Characterization of micrometastatic disease in melanoma sentinel lymph nodes by enhanced pathology: recommendations for standardizing pathologic analysis.

Department of Surgery, Memorial Sloan-Kettering Cancer Center, New York, NY 10021, USA.
American Journal of Surgical Pathology (Impact Factor: 4.59). 04/2005; 29(3):305-17. DOI: 10.1097/01.pas.0000152134.36030.b7
Source: PubMed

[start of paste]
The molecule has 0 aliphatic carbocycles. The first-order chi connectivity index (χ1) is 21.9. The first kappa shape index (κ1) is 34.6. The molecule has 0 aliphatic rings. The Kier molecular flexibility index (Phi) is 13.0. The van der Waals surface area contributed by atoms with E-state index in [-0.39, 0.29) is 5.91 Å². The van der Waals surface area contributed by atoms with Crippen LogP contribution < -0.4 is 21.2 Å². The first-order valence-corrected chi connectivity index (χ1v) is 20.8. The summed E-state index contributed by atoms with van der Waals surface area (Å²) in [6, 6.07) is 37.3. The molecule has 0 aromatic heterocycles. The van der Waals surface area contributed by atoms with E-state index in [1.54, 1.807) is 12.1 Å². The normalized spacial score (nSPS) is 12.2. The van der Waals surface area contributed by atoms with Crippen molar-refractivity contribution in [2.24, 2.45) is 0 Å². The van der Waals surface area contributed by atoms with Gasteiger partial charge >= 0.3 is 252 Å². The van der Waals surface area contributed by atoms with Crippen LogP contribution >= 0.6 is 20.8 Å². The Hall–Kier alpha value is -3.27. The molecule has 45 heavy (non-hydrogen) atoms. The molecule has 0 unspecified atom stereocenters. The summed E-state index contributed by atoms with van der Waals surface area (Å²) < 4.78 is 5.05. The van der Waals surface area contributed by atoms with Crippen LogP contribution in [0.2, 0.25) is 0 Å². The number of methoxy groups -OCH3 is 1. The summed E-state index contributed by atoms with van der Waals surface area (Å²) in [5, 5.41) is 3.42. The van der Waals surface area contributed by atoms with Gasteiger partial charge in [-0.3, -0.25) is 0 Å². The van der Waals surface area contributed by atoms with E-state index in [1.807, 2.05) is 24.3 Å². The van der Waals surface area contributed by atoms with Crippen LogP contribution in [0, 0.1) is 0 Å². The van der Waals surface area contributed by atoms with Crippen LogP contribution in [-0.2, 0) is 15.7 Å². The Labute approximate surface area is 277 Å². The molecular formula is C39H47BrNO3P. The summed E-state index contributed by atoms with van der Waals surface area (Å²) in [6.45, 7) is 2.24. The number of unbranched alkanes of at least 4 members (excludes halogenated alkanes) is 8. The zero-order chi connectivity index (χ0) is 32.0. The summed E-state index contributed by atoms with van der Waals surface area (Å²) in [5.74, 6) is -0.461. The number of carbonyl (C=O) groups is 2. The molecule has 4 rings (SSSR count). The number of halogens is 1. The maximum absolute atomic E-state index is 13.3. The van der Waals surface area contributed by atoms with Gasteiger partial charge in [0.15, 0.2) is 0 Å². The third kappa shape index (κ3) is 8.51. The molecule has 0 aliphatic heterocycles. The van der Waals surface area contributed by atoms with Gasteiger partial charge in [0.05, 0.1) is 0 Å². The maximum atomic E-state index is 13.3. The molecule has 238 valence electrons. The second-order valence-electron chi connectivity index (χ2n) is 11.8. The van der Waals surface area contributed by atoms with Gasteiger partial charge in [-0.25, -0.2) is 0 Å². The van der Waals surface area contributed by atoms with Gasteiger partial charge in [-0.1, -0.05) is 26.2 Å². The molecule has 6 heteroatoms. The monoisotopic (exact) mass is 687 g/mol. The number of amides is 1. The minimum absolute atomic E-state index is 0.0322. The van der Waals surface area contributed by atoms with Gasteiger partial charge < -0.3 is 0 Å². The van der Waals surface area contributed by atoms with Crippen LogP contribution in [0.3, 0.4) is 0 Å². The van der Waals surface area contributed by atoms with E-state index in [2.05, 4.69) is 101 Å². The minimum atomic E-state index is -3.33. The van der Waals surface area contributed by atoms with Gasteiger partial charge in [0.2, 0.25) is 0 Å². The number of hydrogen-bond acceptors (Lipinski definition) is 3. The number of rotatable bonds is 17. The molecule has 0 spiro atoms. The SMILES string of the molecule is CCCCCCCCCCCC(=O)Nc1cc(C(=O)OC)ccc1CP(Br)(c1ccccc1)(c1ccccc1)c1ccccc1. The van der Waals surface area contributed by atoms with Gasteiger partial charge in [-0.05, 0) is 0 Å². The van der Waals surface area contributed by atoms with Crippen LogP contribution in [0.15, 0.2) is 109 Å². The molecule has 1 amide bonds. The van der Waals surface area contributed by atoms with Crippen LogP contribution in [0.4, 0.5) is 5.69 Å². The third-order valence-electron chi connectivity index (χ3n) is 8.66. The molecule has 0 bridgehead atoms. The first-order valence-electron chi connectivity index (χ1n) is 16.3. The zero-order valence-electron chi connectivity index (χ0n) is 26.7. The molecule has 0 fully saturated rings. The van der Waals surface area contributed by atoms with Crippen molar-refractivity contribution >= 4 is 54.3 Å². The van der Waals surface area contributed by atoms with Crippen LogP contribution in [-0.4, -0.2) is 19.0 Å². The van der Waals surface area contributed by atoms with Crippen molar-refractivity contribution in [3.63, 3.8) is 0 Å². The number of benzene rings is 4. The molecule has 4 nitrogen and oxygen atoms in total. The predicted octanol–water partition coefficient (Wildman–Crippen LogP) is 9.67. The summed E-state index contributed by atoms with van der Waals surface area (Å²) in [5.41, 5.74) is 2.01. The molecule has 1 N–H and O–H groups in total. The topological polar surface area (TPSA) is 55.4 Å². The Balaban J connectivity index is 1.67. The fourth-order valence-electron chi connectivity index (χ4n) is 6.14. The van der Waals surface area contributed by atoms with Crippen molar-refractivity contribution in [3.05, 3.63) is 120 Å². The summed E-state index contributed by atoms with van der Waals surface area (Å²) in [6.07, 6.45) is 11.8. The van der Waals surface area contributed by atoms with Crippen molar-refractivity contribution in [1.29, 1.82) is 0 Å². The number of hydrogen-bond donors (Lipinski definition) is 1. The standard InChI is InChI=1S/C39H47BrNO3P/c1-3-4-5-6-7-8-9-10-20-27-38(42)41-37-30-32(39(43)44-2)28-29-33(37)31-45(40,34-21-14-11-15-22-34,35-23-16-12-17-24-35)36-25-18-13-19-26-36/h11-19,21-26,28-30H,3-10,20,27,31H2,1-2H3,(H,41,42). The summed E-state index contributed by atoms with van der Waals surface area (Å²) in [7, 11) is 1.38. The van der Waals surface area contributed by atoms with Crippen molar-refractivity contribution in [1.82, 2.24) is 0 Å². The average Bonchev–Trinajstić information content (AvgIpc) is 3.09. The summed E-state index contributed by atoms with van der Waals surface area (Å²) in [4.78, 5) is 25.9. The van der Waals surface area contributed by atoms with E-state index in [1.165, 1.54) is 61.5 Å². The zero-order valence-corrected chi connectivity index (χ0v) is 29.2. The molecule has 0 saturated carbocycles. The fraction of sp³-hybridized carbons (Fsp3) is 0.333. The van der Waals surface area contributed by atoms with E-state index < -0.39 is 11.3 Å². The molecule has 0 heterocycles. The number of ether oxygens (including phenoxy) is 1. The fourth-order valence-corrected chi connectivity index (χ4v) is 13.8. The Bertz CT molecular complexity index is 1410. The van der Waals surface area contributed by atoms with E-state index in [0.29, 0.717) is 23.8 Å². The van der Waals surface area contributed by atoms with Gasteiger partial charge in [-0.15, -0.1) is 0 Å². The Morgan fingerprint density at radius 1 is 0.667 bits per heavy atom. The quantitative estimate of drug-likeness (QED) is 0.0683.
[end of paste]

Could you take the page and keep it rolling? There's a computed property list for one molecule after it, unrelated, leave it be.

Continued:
ABSTRACT Lymphatic mapping and sentinel lymph node (SLN) biopsy are widely used as a staging technique for patients with cutaneous malignant melanoma who are at risk for metastases. SLN status has been shown to be a strong predictor of prognosis, and a variety of techniques have been used to identify minimal metastatic disease in SLNs. However, there is no validated consensus method for the optimal histologic analysis of SLNs harvested from melanoma patients. This study was conducted: 1) to assess the yield of metastatic melanoma detected in SLNs deemed negative by initial routine pathologic analysis (RPA) by subjecting them (after review of the original slides) to enhanced pathologic analysis (EPA) that included complete step-sectioning and immunohistochemistry (IHC); 2) to characterize the distribution of metastatic melanoma deposits within the SLNs; 3) to determine a preferred method of pathologic analysis applicable to daily practice; and 4) to attempt to assess the clinical significance of disease detected by EPA. A total of 105 SLNs were harvested from 49 patients who underwent successful SLN biopsy procedures during the period of study. Ten SLNs from 10 patients were positive on initial RPA and were not analyzed further. Ninety-five SLNs from the remaining 39 patients were reviewed and processed with additional hematoxylin and eosin, S-100 protein, and HMB-45 stains at 50-microm intervals for 20 levels or until the SLN tissue was exhausted. A single pathologist reviewed all sections without knowledge of the results of the other stains. Overall, metastatic melanoma was discovered in SLNs from 20 of the 39 patients: SLNs from 6 patients were found to have melanoma on review of the original hematoxylin and eosin slides, and SLNs from 14 patients were positive only after EPA. Twenty-one individual positive SLNs from these 14 patients were detected by EPA; of these, 10 positive SLNs were identified solely by IHC, representing 12% of the patient cohort and 10% of all SLNs studied by EPA. Detection rates were significantly associated with the staining method and the number of levels performed (P < 0.01). S-100 protein staining resulted in the highest yield of SLN positivity (86%), followed by HMB-45 (81%) and hematoxylin and eosin (52%). No single method detected all of the micrometastases. A detailed topographic mapping of metastatic deposits in SLNs was carried out. When using all three staining techniques, all 20 levels were required to identify 100% of the micrometastases; 95% of positive SLNs were identified with 17 levels, 90% with 15 levels, 75% with 10 levels, and 42% with 3 levels. Projected rates of detection for various different sectioning strategies were determined, with alteration of either the number of levels examined, the interval between the levels, or both. Detection of SLN positivity can be increased to 71% by performing three levels at 250-mum intervals, each level being composed of a set of three sections stained with hematoxylin and eosin, S-100 protein, and HMB-45, respectively. Therefore, this is the methodology we propose for the study of SLNs in melanoma patients. After a median follow-up of 87 months (range, 9-134 months), patients with EPA-detected disease and those with negative SLNs by EPA demonstrated improved recurrence-free and disease-specific survival compared with patients with RPA-detected disease in SLNs. Sampling error introduced by variations in pathologic processing should be addressed by standardization of pathologic methods, and the clinical significance of minimal SLN disease should be addressed in prospective studies of homogeneously staged patients.

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